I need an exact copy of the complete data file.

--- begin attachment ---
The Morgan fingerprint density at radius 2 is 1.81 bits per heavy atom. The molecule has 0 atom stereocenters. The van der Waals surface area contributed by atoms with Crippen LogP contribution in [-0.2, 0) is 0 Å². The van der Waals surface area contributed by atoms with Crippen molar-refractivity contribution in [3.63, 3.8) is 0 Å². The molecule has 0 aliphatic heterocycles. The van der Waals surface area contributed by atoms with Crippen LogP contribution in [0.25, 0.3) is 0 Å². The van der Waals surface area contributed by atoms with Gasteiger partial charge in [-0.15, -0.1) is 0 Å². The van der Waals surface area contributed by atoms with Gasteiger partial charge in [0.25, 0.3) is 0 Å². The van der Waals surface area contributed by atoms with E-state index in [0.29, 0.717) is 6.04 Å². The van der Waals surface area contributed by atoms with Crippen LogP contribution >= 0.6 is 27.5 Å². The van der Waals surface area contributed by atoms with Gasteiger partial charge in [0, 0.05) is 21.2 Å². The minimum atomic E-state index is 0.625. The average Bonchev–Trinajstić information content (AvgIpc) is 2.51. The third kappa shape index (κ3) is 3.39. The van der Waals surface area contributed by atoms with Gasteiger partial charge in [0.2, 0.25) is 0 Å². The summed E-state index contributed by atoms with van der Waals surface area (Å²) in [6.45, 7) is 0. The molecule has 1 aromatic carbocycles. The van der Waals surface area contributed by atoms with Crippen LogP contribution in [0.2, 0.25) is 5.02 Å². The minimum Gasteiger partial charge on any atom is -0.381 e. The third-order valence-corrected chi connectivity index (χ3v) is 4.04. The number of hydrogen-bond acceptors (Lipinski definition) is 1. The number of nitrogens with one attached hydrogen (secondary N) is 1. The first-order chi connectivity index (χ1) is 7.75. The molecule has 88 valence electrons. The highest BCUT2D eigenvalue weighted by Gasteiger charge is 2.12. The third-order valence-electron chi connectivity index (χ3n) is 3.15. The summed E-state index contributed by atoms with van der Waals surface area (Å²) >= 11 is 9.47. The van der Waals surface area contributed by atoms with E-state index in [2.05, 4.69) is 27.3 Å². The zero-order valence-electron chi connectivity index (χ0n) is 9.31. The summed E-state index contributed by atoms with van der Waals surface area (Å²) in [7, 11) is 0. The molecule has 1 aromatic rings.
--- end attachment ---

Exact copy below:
The Morgan fingerprint density at radius 2 is 1.81 bits per heavy atom. The molecule has 0 atom stereocenters. The van der Waals surface area contributed by atoms with Crippen LogP contribution in [-0.2, 0) is 0 Å². The van der Waals surface area contributed by atoms with Crippen molar-refractivity contribution in [3.63, 3.8) is 0 Å². The molecule has 0 aliphatic heterocycles. The van der Waals surface area contributed by atoms with Crippen LogP contribution in [0.25, 0.3) is 0 Å². The van der Waals surface area contributed by atoms with Gasteiger partial charge in [-0.15, -0.1) is 0 Å². The van der Waals surface area contributed by atoms with Gasteiger partial charge in [0.25, 0.3) is 0 Å². The van der Waals surface area contributed by atoms with E-state index in [0.29, 0.717) is 6.04 Å². The van der Waals surface area contributed by atoms with Crippen LogP contribution >= 0.6 is 27.5 Å². The van der Waals surface area contributed by atoms with Gasteiger partial charge in [0, 0.05) is 21.2 Å². The minimum atomic E-state index is 0.625. The average Bonchev–Trinajstić information content (AvgIpc) is 2.51. The third kappa shape index (κ3) is 3.39. The van der Waals surface area contributed by atoms with Gasteiger partial charge in [0.2, 0.25) is 0 Å². The summed E-state index contributed by atoms with van der Waals surface area (Å²) in [6.45, 7) is 0. The molecule has 1 aromatic carbocycles. The van der Waals surface area contributed by atoms with Crippen LogP contribution in [0.2, 0.25) is 5.02 Å². The minimum Gasteiger partial charge on any atom is -0.381 e. The third-order valence-corrected chi connectivity index (χ3v) is 4.04. The number of hydrogen-bond acceptors (Lipinski definition) is 1. The number of nitrogens with one attached hydrogen (secondary N) is 1. The first-order chi connectivity index (χ1) is 7.75. The molecule has 88 valence electrons. The highest BCUT2D eigenvalue weighted by Gasteiger charge is 2.12. The third-order valence-electron chi connectivity index (χ3n) is 3.15. The summed E-state index contributed by atoms with van der Waals surface area (Å²) >= 11 is 9.47. The van der Waals surface area contributed by atoms with E-state index in [2.05, 4.69) is 27.3 Å². The zero-order valence-electron chi connectivity index (χ0n) is 9.31. The summed E-state index contributed by atoms with van der Waals surface area (Å²) in [7, 11) is 0. The molecule has 1 aromatic rings.